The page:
Machiavelli: Still Shocking after Five CenturiesRoundup: Media's Take
tags: Niccolo Machiavelli
Stewart M. Patrick is a senior fellow and director of the International Institutions and Global Governance Program at the Council on Foreign Relations.
Of all the writers in the “realist” canon—from Thucydides and Hobbes to Morgenthau and Mearsheimer—it is Niccolo Machiavelli who retains the greatest capacity to shock. In 1513, banished from his beloved Florence, Machiavelli drafted his masterwork, The Prince. Five centuries later his primer on statecraft remains required if unsettling reading for practitioners and students of politics. Machiavelli’s originality—and the source of his enduring, if notorious, reputation—was his blatant rejection of traditional morality as a guide to political action, and his insistence that statecraft be based on a realistic view of corrupted human nature.
Although frequently damned as an amoral cynic—author of “a handbook for gangsters”, in Bertrand Russell’s words—Machiavelli in fact occupies a more complicated ethical terrain. His central claim is that politics has a moral logic of its own, at times requiring actions to preserve the state that might be regarded as reprehensible within polite society. There are times, in other words, when conventional ethics must be set aside for the pragmatic and expedient dictates of (what would later become known as) raison d’etat or “reasons of state”.
What made the Prince so daringly modern,as R.J.B. Walker writes, is that it “undermine[d] the universalistic conventions of his [Machiavelli’s] age, whether this is framed as a distinction between morality and politics” or “between two different but equally ultimate forms of morality.” This was a jarringly secular thesis to advance in the early sixteenth century. To be sure, the Catholic Church had grown vulnerable, with the rise of powerful states competing for power and widespread disgust at Papal corruption. Within four years, Martin Luther would post his 95 theses to the door of the Castle Church of Wittenburg, sparking the Reformation and ultimately the fragmentation of Western Christendom. And yet it is still striking that The Prince contains no mention of natural law or of the place of man in God’s Great Chain of Being, a common point of reference in Renaissance thinking....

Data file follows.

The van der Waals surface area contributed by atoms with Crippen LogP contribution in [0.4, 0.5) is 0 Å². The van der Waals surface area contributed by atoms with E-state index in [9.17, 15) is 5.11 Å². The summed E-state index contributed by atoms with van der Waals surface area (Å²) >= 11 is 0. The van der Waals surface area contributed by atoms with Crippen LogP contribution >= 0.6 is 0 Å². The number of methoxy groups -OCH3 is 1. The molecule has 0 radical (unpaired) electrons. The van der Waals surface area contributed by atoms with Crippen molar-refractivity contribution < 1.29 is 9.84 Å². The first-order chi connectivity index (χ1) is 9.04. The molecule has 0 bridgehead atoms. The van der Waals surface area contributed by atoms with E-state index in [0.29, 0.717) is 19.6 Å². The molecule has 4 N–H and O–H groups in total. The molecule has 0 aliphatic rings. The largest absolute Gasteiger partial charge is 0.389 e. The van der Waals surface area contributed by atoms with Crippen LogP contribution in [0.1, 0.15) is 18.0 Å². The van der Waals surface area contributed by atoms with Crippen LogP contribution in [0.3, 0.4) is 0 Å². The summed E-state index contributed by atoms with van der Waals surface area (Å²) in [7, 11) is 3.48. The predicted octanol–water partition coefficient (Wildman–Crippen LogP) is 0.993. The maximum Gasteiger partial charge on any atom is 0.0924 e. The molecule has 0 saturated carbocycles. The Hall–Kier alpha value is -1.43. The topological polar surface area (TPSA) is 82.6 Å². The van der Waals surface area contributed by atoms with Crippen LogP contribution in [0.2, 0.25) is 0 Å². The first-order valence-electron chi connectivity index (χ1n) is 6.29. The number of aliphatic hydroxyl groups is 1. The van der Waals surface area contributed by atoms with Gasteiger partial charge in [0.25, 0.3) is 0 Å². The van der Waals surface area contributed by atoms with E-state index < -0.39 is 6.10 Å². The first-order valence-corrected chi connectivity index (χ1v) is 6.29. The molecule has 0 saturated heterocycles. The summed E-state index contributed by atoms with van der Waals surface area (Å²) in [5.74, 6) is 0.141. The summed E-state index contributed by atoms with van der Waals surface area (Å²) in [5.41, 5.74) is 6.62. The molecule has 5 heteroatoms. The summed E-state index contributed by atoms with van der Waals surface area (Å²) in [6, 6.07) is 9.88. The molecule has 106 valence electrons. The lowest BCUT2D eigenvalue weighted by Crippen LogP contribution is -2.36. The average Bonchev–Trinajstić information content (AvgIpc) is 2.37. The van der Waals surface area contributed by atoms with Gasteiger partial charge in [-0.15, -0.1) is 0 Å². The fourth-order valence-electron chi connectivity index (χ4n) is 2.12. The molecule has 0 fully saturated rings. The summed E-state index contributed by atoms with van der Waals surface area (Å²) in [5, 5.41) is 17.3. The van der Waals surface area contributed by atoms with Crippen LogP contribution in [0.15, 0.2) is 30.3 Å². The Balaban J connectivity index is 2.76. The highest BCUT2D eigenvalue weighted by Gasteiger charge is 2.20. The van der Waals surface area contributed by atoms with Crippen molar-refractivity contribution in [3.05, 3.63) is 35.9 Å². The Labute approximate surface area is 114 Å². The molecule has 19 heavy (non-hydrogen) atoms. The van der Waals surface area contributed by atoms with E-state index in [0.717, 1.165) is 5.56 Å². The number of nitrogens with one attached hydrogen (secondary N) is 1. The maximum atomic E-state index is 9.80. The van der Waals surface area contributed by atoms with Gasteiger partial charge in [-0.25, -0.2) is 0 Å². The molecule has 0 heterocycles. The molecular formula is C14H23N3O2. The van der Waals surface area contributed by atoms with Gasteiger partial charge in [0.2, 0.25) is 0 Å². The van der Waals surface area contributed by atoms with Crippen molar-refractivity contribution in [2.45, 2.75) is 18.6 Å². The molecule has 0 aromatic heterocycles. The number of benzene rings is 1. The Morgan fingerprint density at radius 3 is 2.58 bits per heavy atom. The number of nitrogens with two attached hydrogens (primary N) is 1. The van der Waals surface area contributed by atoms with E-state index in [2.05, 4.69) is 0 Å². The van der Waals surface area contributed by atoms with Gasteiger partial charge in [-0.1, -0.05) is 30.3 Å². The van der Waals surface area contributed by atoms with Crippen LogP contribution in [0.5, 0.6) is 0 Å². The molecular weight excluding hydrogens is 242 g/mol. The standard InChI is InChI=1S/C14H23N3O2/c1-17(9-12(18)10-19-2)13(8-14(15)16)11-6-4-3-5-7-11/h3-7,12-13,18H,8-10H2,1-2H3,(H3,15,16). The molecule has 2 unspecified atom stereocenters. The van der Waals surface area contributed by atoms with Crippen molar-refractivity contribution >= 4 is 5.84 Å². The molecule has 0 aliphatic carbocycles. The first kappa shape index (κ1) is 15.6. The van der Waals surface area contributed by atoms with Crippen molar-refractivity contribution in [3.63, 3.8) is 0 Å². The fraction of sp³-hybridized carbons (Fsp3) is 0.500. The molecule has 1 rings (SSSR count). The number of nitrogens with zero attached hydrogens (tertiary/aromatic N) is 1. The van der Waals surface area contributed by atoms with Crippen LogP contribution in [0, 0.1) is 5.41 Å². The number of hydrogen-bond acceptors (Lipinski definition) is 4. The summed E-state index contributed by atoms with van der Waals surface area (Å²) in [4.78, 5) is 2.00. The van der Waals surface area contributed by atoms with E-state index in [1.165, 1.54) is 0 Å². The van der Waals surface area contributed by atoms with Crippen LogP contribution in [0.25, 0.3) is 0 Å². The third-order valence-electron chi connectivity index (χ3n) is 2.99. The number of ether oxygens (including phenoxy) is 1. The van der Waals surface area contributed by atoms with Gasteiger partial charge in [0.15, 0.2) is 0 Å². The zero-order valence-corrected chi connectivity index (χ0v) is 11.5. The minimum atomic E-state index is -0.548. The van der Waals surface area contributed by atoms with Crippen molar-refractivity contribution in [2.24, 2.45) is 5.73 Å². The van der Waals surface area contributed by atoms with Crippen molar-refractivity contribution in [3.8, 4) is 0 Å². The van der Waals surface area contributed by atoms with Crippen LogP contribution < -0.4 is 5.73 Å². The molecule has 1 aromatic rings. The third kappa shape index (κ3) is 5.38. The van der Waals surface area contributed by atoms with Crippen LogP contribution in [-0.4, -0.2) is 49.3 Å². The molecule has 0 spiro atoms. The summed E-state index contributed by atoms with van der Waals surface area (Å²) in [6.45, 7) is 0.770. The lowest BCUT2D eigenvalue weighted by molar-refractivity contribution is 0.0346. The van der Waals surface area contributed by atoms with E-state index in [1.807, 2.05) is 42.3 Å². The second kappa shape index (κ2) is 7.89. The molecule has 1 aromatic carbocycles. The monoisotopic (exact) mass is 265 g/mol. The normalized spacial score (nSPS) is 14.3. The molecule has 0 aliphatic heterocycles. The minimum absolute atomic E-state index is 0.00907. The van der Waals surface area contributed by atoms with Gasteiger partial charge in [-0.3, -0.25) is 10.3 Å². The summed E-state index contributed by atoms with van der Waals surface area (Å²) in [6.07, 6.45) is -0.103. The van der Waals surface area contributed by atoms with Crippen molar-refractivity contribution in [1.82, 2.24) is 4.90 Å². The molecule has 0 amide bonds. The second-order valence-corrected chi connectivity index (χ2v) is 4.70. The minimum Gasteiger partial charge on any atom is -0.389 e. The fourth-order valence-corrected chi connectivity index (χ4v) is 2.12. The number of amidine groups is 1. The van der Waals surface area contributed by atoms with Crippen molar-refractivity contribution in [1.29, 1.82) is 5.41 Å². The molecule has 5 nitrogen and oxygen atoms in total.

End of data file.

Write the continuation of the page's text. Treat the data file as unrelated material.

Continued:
comments powered by Disqus
- Donald Trump Is Wrong on Mosul Attack, Military Experts Say
- Emmett Till memorial sign is riddled with bullet holes and has been repeatedly vandalized
- Posthumous pardons law may see Oscar Wilde exonerated
- Has an Election Ever Been Rigged in U.S. History?
- A short history of white people rigging elections
- Steven Runciman — historian, tease and professional enigma — is the subject of a biography
- Historian Eric Foner: Trump is Logical Conclusion of What the GOP Has Been Doing for Decades
- Ken Burns developing 'The Gene' based on Mukherjee's bestseller
- Does the 'Father' of the 1948 Ethnic Cleansing Narrative Really Want to Recant His Words?
- Max Boot wants to know “what the hell happened to my Republican Party?"